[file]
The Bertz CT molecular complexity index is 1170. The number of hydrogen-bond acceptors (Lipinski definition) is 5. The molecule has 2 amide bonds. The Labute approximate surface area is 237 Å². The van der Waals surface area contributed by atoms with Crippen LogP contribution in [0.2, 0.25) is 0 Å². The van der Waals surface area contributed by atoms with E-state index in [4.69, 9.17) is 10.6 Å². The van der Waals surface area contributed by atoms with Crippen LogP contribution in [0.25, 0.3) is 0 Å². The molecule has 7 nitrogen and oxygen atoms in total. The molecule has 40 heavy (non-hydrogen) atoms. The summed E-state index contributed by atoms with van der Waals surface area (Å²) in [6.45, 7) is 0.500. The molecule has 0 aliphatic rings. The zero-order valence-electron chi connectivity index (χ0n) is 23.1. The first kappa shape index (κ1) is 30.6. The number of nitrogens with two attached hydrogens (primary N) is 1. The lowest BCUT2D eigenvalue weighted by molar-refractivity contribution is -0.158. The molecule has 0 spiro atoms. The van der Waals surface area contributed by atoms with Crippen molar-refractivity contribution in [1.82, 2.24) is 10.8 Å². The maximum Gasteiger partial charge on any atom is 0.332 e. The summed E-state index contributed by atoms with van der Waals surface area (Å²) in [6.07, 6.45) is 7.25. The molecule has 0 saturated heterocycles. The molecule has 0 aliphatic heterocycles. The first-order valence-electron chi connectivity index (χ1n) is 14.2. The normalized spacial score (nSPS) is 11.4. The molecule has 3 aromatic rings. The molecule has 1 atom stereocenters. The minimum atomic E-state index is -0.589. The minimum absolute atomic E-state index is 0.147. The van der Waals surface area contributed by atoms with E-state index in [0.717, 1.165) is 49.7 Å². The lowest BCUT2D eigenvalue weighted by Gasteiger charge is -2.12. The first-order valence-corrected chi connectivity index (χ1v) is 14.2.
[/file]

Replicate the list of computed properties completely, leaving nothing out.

The Bertz CT molecular complexity index is 1170. The number of hydrogen-bond acceptors (Lipinski definition) is 5. The molecule has 2 amide bonds. The Labute approximate surface area is 237 Å². The van der Waals surface area contributed by atoms with Crippen LogP contribution in [0.2, 0.25) is 0 Å². The van der Waals surface area contributed by atoms with E-state index in [4.69, 9.17) is 10.6 Å². The van der Waals surface area contributed by atoms with Crippen LogP contribution in [0.25, 0.3) is 0 Å². The molecule has 7 nitrogen and oxygen atoms in total. The molecule has 40 heavy (non-hydrogen) atoms. The summed E-state index contributed by atoms with van der Waals surface area (Å²) in [6.45, 7) is 0.500. The molecule has 0 aliphatic rings. The zero-order valence-electron chi connectivity index (χ0n) is 23.1. The first kappa shape index (κ1) is 30.6. The number of nitrogens with two attached hydrogens (primary N) is 1. The lowest BCUT2D eigenvalue weighted by molar-refractivity contribution is -0.158. The molecule has 0 spiro atoms. The van der Waals surface area contributed by atoms with Crippen molar-refractivity contribution in [1.82, 2.24) is 10.8 Å². The maximum Gasteiger partial charge on any atom is 0.332 e. The summed E-state index contributed by atoms with van der Waals surface area (Å²) in [6.07, 6.45) is 7.25. The molecule has 0 saturated heterocycles. The molecule has 0 aliphatic heterocycles. The first-order valence-electron chi connectivity index (χ1n) is 14.2. The normalized spacial score (nSPS) is 11.4. The molecule has 3 aromatic rings. The molecule has 1 atom stereocenters. The minimum atomic E-state index is -0.589. The minimum absolute atomic E-state index is 0.147. The van der Waals surface area contributed by atoms with E-state index in [0.717, 1.165) is 49.7 Å². The lowest BCUT2D eigenvalue weighted by Gasteiger charge is -2.12. The first-order valence-corrected chi connectivity index (χ1v) is 14.2.